by Chad Carr
There's been a lot written lately about the decline of our Industry. Many experts have pointed out that the ongoing reduction in new home shipments, the shrinking number of Independent Retailers and the lack of support from the banking sector are all signs that our road will be difficult to travel for some time to come. Some have even predicted we are on a road to oblivion.
While these opinions are certainly based on reliable facts, and the experience and knowledge of these opinion makers are beyond question, I have not yet been convinced that retailers and community owners of our industry are in a hopeless or, frankly, even a desperate situation.
I believe it is still possible to sell and finance homes at a profit. I believe owners can continue to build long-term wealth and stability in this market. I believe this industry still presents a great opportunity for Independent Retailers and Community Owners alike.
I believe these things are possible because I see them actually happening in this industry every day!
At Rainmaker, we call on retailers and community owners of every shape and size in every region of the country – every day. And while it's true that the majority of those we talk with are tired, beat-up, frustrated, hopeless and "Retired-In-Place," we also talk to people every day that are doing very well.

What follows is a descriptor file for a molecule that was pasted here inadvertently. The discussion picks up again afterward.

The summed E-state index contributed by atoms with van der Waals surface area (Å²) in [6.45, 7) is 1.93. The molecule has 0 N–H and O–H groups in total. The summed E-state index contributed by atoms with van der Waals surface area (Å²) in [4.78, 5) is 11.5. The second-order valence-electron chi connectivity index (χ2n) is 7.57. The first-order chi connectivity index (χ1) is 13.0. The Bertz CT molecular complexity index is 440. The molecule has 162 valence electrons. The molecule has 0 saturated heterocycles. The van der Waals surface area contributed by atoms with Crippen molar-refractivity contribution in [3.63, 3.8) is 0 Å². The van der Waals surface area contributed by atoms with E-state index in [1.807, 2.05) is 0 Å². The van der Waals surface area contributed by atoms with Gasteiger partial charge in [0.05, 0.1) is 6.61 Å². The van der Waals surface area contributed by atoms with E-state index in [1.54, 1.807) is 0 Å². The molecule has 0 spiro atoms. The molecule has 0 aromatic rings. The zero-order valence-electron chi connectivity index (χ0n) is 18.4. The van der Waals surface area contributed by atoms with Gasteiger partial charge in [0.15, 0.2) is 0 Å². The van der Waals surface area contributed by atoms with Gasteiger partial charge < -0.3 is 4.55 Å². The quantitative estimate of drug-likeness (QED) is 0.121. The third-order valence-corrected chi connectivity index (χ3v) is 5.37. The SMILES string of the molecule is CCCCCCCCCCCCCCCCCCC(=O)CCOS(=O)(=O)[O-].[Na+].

I know retailers who are making record profits. I know community owners with 99% occupancy rates. I know people with private portfolios of MH Loans that are performing very well and have been for a long time.
That's not to say that everyone is or even can be successful. But I am absolutely convinced that a much greater percentage of Retailers and Community Owners could be doing much better than they are.
I have written on this site before about the Best Practices that people need to employ during these times in order to be successful. A quick search of the Archives should produce several pieces on these Best Practices, but let me list 10 that we actively teach and promote: